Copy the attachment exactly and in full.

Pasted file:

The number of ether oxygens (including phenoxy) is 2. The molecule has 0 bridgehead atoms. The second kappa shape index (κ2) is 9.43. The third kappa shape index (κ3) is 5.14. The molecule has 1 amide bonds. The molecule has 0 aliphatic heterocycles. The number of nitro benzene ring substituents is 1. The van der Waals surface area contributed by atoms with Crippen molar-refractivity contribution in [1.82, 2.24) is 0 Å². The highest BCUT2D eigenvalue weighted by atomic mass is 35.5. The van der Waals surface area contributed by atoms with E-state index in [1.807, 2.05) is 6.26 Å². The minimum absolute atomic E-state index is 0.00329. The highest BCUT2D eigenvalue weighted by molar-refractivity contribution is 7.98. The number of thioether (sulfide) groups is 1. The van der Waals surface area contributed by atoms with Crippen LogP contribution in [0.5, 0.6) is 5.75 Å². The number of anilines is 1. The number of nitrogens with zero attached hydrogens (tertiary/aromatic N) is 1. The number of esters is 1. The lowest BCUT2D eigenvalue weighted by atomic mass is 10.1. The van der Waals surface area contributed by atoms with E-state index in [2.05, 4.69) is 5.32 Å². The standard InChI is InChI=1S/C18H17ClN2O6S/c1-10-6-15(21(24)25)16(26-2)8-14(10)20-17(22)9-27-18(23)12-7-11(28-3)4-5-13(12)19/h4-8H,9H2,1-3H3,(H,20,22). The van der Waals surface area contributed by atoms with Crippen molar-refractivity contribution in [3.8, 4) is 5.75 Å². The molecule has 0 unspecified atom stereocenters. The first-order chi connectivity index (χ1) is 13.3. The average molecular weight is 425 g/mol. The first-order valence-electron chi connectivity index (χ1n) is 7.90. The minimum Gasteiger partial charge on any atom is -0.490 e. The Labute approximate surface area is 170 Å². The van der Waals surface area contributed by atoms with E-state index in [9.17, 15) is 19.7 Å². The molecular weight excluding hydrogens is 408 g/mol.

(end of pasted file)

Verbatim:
The number of ether oxygens (including phenoxy) is 2. The molecule has 0 bridgehead atoms. The second kappa shape index (κ2) is 9.43. The third kappa shape index (κ3) is 5.14. The molecule has 1 amide bonds. The molecule has 0 aliphatic heterocycles. The number of nitro benzene ring substituents is 1. The van der Waals surface area contributed by atoms with Crippen molar-refractivity contribution in [1.82, 2.24) is 0 Å². The highest BCUT2D eigenvalue weighted by atomic mass is 35.5. The van der Waals surface area contributed by atoms with E-state index in [1.807, 2.05) is 6.26 Å². The minimum absolute atomic E-state index is 0.00329. The highest BCUT2D eigenvalue weighted by molar-refractivity contribution is 7.98. The number of thioether (sulfide) groups is 1. The van der Waals surface area contributed by atoms with Crippen LogP contribution in [0.5, 0.6) is 5.75 Å². The number of anilines is 1. The number of nitrogens with zero attached hydrogens (tertiary/aromatic N) is 1. The number of esters is 1. The lowest BCUT2D eigenvalue weighted by atomic mass is 10.1. The van der Waals surface area contributed by atoms with E-state index in [2.05, 4.69) is 5.32 Å². The standard InChI is InChI=1S/C18H17ClN2O6S/c1-10-6-15(21(24)25)16(26-2)8-14(10)20-17(22)9-27-18(23)12-7-11(28-3)4-5-13(12)19/h4-8H,9H2,1-3H3,(H,20,22). The van der Waals surface area contributed by atoms with Crippen molar-refractivity contribution in [3.8, 4) is 5.75 Å². The molecule has 0 unspecified atom stereocenters. The first-order chi connectivity index (χ1) is 13.3. The average molecular weight is 425 g/mol. The first-order valence-electron chi connectivity index (χ1n) is 7.90. The minimum Gasteiger partial charge on any atom is -0.490 e. The Labute approximate surface area is 170 Å². The van der Waals surface area contributed by atoms with E-state index in [9.17, 15) is 19.7 Å². The molecular weight excluding hydrogens is 408 g/mol.